U.S. Leads the World in LNG Exports

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We’ve written many times about the bright future for U.S. liquified natural gas (LNG) exports. Two years ago, we noted how the U.S. was on track to become the world’s largest LNG exporter by 2023. However, we’ve reached that milestone a year early as Europe’s energy crisis has increased demand for American shipments to new levels.

Last December, the U.S. bested its closest competitors Australia and Qatar shipping out a record-breaking 7.7 tons of LNG. This first-place ranking is expected to go unchallenged through 2022. It’s an impressive feat given that the first U.S. LNG exports left port just six years ago.

Yet, U.S. LNG competitors aren’t just sitting on their hands. For example, Qatar is laboring to increase its export capacity to 139 million tons per year, likely making it the world’s leading LNG exporter by 2030.

The news of robust U.S. LNG exports comes on the heels of Russia’s invasion of Ukraine. Western Europe was facing an energy crisis months before the attack. And, If anything, Vladimir Putin’s unprovoked war in Ukraine only highlighted Europe’s unquenchable thirst for this critical economic commodity.  Why? European Union (EU) countries currently receive 40% of their natural gas from Russia. But, with their unanimous support of Ukraine,  EU leaders rightly fear that Putin’s tap could turn off.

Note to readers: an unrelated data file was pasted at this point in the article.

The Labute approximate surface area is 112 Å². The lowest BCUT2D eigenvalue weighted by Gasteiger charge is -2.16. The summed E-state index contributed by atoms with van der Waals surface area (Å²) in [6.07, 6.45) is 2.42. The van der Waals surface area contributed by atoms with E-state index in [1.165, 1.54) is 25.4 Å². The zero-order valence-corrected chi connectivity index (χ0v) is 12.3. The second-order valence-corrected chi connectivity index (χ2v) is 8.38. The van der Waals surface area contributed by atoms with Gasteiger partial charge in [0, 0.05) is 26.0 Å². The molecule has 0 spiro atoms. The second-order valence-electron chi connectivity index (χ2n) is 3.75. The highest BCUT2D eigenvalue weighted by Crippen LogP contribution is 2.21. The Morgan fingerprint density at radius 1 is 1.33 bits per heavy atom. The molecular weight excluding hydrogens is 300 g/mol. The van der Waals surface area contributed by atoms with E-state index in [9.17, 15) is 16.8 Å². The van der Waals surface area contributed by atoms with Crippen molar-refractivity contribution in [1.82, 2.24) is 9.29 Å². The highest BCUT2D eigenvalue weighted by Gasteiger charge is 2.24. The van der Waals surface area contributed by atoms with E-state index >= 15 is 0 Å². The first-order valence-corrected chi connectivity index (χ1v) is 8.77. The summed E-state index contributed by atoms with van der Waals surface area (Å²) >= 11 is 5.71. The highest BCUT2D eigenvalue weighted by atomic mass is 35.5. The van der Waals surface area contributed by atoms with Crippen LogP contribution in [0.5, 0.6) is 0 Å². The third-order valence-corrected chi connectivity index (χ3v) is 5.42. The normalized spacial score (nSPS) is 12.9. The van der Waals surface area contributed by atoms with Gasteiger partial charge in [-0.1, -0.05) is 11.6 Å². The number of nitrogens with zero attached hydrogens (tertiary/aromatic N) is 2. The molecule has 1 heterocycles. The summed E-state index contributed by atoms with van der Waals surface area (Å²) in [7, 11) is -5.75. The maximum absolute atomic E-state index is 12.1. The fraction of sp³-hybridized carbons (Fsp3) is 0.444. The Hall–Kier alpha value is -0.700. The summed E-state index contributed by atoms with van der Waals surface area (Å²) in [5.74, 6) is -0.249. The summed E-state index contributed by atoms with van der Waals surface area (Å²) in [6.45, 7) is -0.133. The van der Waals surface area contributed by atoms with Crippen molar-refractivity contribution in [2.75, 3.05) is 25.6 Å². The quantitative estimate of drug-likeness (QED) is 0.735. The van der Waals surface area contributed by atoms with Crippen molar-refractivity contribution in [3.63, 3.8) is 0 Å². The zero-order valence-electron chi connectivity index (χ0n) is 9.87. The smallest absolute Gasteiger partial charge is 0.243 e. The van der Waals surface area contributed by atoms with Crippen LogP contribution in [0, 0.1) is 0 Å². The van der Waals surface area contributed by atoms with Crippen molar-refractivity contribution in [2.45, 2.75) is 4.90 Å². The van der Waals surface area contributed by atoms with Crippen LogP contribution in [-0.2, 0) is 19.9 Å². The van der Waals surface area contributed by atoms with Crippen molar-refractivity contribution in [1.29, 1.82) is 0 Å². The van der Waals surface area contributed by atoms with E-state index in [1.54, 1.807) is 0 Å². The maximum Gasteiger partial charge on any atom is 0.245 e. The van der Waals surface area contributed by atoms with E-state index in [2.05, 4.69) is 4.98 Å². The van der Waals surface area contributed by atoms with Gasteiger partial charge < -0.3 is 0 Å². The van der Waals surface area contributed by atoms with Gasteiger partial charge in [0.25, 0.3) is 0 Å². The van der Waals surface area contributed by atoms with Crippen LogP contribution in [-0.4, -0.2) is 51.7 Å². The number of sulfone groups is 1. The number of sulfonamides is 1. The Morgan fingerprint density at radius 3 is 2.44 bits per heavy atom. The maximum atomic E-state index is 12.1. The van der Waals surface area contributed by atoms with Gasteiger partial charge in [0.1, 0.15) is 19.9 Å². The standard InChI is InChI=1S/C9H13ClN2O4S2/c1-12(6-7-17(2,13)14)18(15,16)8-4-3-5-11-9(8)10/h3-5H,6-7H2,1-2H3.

Fortunately, the Biden Administration is moving to assuage these energy shortage fears. On March 16, the Department of Energy issued two critical orders; Combined, these orders permit two Cheniere Energy owned export terminals in Louisiana and Corpus Christi, Texas to ramp up production and export LNG to any country with which the U.S. doesn’t have a free trade agreement, including all of Europe.

The capacity to meet the increased demand for U.S. LNG exports is a testament to the technological innovation and success of the U.S. oil and gas industry. Europe would clearly be more captive to Putin’s natural gas without this innovation.  Let’s hope the Biden Administration follows its most recent orders by generally championing the U.S. natural gas industry and by cutting the regulatory “red-tape” that would do anything but establish the U.S. as the unquestioned and unparalleled leader of global LNG exports.